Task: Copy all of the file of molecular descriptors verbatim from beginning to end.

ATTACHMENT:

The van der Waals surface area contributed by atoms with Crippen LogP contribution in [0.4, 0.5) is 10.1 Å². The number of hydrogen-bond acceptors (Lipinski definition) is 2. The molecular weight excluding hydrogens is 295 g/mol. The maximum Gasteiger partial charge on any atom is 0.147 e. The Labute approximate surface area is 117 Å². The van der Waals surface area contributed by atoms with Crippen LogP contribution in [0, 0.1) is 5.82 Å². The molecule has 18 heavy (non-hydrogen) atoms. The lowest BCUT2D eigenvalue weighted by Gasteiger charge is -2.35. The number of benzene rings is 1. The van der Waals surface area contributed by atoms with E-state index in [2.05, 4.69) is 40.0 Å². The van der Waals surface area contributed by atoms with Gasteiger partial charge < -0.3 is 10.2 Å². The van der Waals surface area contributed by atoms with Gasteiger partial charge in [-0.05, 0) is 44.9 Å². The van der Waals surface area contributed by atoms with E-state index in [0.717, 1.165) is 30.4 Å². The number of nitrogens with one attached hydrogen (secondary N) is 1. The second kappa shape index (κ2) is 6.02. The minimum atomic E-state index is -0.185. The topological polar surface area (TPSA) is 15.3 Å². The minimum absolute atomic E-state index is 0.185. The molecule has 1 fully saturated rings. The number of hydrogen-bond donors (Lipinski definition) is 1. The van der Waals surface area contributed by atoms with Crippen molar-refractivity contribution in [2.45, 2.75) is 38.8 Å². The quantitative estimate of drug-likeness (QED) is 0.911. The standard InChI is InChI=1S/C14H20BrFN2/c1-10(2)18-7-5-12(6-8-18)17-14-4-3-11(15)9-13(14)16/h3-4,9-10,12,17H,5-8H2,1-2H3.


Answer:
The van der Waals surface area contributed by atoms with Crippen LogP contribution in [0.4, 0.5) is 10.1 Å². The number of hydrogen-bond acceptors (Lipinski definition) is 2. The molecular weight excluding hydrogens is 295 g/mol. The maximum Gasteiger partial charge on any atom is 0.147 e. The Labute approximate surface area is 117 Å². The van der Waals surface area contributed by atoms with Crippen LogP contribution in [0, 0.1) is 5.82 Å². The molecule has 18 heavy (non-hydrogen) atoms. The lowest BCUT2D eigenvalue weighted by Gasteiger charge is -2.35. The number of benzene rings is 1. The van der Waals surface area contributed by atoms with E-state index in [2.05, 4.69) is 40.0 Å². The van der Waals surface area contributed by atoms with Gasteiger partial charge < -0.3 is 10.2 Å². The van der Waals surface area contributed by atoms with Gasteiger partial charge in [-0.05, 0) is 44.9 Å². The van der Waals surface area contributed by atoms with E-state index in [0.717, 1.165) is 30.4 Å². The number of nitrogens with one attached hydrogen (secondary N) is 1. The second kappa shape index (κ2) is 6.02. The minimum atomic E-state index is -0.185. The topological polar surface area (TPSA) is 15.3 Å². The minimum absolute atomic E-state index is 0.185. The molecule has 1 fully saturated rings. The number of hydrogen-bond donors (Lipinski definition) is 1. The van der Waals surface area contributed by atoms with Crippen molar-refractivity contribution in [2.45, 2.75) is 38.8 Å². The quantitative estimate of drug-likeness (QED) is 0.911. The standard InChI is InChI=1S/C14H20BrFN2/c1-10(2)18-7-5-12(6-8-18)17-14-4-3-11(15)9-13(14)16/h3-4,9-10,12,17H,5-8H2,1-2H3.